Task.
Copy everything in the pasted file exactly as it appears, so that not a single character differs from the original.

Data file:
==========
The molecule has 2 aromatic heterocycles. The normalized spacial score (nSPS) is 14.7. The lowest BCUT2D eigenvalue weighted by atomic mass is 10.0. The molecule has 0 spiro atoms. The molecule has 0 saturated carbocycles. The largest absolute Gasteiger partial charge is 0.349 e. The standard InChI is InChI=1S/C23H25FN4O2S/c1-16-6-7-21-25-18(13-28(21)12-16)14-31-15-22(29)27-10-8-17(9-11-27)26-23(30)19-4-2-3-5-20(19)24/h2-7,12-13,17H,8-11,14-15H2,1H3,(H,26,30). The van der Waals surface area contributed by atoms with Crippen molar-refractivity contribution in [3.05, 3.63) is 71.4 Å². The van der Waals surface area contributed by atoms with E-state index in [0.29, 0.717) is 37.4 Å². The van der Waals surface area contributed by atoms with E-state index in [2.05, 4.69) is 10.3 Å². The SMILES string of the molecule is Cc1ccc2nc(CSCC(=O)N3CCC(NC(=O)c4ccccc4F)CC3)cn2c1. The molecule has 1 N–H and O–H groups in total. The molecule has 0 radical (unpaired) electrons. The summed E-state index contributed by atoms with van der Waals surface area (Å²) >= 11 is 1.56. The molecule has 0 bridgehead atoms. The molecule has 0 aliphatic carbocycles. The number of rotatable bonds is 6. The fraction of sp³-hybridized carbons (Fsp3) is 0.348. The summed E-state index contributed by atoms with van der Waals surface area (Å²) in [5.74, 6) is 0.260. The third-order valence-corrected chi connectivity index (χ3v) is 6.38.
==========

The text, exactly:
The molecule has 2 aromatic heterocycles. The normalized spacial score (nSPS) is 14.7. The lowest BCUT2D eigenvalue weighted by atomic mass is 10.0. The molecule has 0 spiro atoms. The molecule has 0 saturated carbocycles. The largest absolute Gasteiger partial charge is 0.349 e. The standard InChI is InChI=1S/C23H25FN4O2S/c1-16-6-7-21-25-18(13-28(21)12-16)14-31-15-22(29)27-10-8-17(9-11-27)26-23(30)19-4-2-3-5-20(19)24/h2-7,12-13,17H,8-11,14-15H2,1H3,(H,26,30). The van der Waals surface area contributed by atoms with Crippen molar-refractivity contribution in [3.05, 3.63) is 71.4 Å². The van der Waals surface area contributed by atoms with E-state index in [0.29, 0.717) is 37.4 Å². The van der Waals surface area contributed by atoms with E-state index in [2.05, 4.69) is 10.3 Å². The SMILES string of the molecule is Cc1ccc2nc(CSCC(=O)N3CCC(NC(=O)c4ccccc4F)CC3)cn2c1. The molecule has 1 N–H and O–H groups in total. The molecule has 0 radical (unpaired) electrons. The summed E-state index contributed by atoms with van der Waals surface area (Å²) >= 11 is 1.56. The molecule has 0 bridgehead atoms. The molecule has 0 aliphatic carbocycles. The number of rotatable bonds is 6. The fraction of sp³-hybridized carbons (Fsp3) is 0.348. The summed E-state index contributed by atoms with van der Waals surface area (Å²) in [5.74, 6) is 0.260. The third-order valence-corrected chi connectivity index (χ3v) is 6.38.